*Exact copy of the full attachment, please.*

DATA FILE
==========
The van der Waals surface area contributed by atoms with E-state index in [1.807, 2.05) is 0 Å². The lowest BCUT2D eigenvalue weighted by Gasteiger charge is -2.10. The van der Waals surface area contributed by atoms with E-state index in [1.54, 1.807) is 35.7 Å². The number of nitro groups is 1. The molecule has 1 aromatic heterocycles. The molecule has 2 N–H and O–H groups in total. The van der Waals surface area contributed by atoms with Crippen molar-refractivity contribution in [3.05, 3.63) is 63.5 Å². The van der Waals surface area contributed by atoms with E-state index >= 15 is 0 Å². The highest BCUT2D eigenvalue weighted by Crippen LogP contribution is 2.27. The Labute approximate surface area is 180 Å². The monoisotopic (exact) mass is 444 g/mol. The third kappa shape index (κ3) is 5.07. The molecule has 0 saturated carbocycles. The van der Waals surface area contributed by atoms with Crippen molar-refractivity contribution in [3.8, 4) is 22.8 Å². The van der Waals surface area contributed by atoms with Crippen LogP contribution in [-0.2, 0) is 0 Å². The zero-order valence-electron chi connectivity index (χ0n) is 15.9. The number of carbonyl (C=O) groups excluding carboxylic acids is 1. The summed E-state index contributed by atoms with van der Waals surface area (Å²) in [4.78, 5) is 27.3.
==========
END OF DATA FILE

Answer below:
The van der Waals surface area contributed by atoms with E-state index in [1.807, 2.05) is 0 Å². The lowest BCUT2D eigenvalue weighted by Gasteiger charge is -2.10. The van der Waals surface area contributed by atoms with E-state index in [1.54, 1.807) is 35.7 Å². The number of nitro groups is 1. The molecule has 1 aromatic heterocycles. The molecule has 2 N–H and O–H groups in total. The van der Waals surface area contributed by atoms with Crippen molar-refractivity contribution in [3.05, 3.63) is 63.5 Å². The van der Waals surface area contributed by atoms with E-state index >= 15 is 0 Å². The highest BCUT2D eigenvalue weighted by Crippen LogP contribution is 2.27. The Labute approximate surface area is 180 Å². The monoisotopic (exact) mass is 444 g/mol. The third kappa shape index (κ3) is 5.07. The molecule has 0 saturated carbocycles. The van der Waals surface area contributed by atoms with Crippen molar-refractivity contribution in [3.8, 4) is 22.8 Å². The van der Waals surface area contributed by atoms with Crippen LogP contribution in [-0.2, 0) is 0 Å². The zero-order valence-electron chi connectivity index (χ0n) is 15.9. The number of carbonyl (C=O) groups excluding carboxylic acids is 1. The summed E-state index contributed by atoms with van der Waals surface area (Å²) in [4.78, 5) is 27.3.